I use computational tools to analyze genetic and epigenetic information from our labs. We hope to learn how cell type, drug treatments, and environment influence gene expression. Without a solid understanding of biology and experimental motivation, it’s impossible to apply computational methods effectively. In the BSCB program at Carnegie Mellon, I gained not only a fundamental skill set in computer science, but also a strong foundation in genetics and cell biology. The most important skill I learned, however, was how to better understand and communicate scientific ideas.
The MSCB program at CMU is interdisciplinary by nature. Coming into the program as a molecular biologist, I acquired lots of knowledge and skills in coding, algorithms and machine learning. Moreover, it introduced these concepts in the context of biology, which taught me how to leverage biology by using computer science.My job at Roche is to analyze the big data generated by prototypes and to optimize their performance at system integration level. Roche is an exciting and interdisciplinary work space where biologists, chemists work with electronic and software engineers to make the dream of personalized medicine true. The MSCB program helped me to advance my career and greatly expanded my horizon.
As a consultant, I have worked in problem solving in a business context. Although the context is different, my work at CMU prepared me well for day-to-day work. As with computational biology research, often multiple iterations are required to derive a solution acceptable to all parties involved. Similarly, the themes of the scientific process – generating a hypothesis, testing, and correcting the hypothesis – carry over from research to consulting.
Because CMU gave me an early grounding in programming, computational modeling and biology, many fascinating research areas and career paths have opened up for me. I especially appreciate the fact that this field is so diverse, allowing me to tailor my research projects to my evolving interests whether they be more biological (i.e. virology and molecular self assembly) or more computational (i.e. machine learning and optimization).
The solid training in computational biology that I earned at CMU helped me transition from an undergraduate degree in biochemistry to a software engineering job in biotech. My life is no different from that of many other software engineers – coffee, meetings, stackoverflow and coding! Yet a lot of my work involves communicating with computational biologists, understanding their needs and finding solutions for their requirements. Thanks to CMU, I understand our scientists better than other engineers do.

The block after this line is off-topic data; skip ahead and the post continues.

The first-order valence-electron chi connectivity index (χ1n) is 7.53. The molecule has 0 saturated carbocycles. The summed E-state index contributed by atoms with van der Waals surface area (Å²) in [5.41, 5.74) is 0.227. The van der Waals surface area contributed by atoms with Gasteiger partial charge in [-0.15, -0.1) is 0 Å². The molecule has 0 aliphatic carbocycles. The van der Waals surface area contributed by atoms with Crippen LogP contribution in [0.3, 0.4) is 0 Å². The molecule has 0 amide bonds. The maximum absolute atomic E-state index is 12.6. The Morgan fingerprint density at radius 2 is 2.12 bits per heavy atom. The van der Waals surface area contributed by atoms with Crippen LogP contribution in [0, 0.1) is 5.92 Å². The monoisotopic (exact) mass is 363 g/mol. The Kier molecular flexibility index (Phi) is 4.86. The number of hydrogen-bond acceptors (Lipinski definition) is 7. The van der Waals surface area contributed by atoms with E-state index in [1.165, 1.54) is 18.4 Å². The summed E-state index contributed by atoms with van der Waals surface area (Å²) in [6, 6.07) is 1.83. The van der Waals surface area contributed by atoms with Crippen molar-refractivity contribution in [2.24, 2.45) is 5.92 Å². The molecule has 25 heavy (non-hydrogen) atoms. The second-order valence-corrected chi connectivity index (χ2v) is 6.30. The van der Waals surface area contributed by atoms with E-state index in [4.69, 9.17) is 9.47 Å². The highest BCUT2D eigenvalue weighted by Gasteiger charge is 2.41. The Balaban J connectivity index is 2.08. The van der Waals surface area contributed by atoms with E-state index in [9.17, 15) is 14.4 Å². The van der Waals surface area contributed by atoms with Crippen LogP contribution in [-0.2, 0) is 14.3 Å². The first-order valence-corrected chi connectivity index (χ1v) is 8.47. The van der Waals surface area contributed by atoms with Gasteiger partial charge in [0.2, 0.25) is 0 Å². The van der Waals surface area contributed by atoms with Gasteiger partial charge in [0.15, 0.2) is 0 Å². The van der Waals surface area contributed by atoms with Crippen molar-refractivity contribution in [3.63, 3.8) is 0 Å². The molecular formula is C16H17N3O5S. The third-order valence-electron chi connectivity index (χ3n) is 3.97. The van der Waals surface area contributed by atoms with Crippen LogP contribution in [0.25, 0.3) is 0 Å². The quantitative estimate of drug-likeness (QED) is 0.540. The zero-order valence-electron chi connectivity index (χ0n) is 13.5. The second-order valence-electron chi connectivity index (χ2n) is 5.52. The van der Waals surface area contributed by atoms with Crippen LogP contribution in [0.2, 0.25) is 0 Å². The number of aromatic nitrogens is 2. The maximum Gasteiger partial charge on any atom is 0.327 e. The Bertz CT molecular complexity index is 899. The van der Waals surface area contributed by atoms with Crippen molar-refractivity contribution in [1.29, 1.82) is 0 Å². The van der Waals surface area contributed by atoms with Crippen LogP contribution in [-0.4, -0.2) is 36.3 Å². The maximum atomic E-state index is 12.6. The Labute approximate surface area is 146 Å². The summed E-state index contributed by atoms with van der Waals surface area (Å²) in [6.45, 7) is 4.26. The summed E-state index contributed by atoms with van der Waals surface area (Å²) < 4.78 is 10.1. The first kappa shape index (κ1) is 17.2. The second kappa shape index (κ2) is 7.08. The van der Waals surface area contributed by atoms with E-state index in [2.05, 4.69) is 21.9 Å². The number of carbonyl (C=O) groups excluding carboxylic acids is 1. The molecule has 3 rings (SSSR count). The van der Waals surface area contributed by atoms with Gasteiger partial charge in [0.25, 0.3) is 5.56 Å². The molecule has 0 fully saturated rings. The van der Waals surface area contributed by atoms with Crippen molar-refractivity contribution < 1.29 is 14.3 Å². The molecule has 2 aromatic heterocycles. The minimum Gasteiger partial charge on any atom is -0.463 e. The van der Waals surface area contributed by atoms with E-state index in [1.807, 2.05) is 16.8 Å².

I came to CMU without any experience in programming and algorithms. I quickly connected knowledge in these areas, which prepared me for implementing the algorithms and models that I now design. I also received a biology education in both a broad and systematical way so that I have a better understanding of the data I work with every day. My experience at CMU is definitely the most critical factor in my career success so far.
I was lucky enough to take the first comp bio class at CMU before it was expanded to become a focused discipline. My training in CS and Biology from CMU enabled me to think systematically about solving real biological problems with the power of computational tools and algorithms. My focus area has been in bioinformatics for genome sequencing and the analysis of genomic data to answer various biological questions. I leveraged this experience in my transition to Product Management where I now strategically drive the direction of informatics products to meet market needs.
Bloomberg Distinguished Associate Professor of Computer Science and BiologyJohns Hopkins UniversityBSCS ’00
Throughout my childhood I was very interested in programming and problem solving, but it was really my time at CMU that really turned me into a computer scientist with the formal techniques and practical skills to tackle any problem. Today I am very privileged to put these skills to work to advance on some of the most important issues facing society and medicine, including developing novel algorithms and computational systems for studying the genetic basis of autism spectrum disorders and cancer, as well as related problems in agriculture and bioenergy. As biology is becoming an increasingly data-rich and computational field, completing your undergraduate at CMU, especially in the Computational Biology Department in the SCS, will give you the training and opportunities to truly change the world.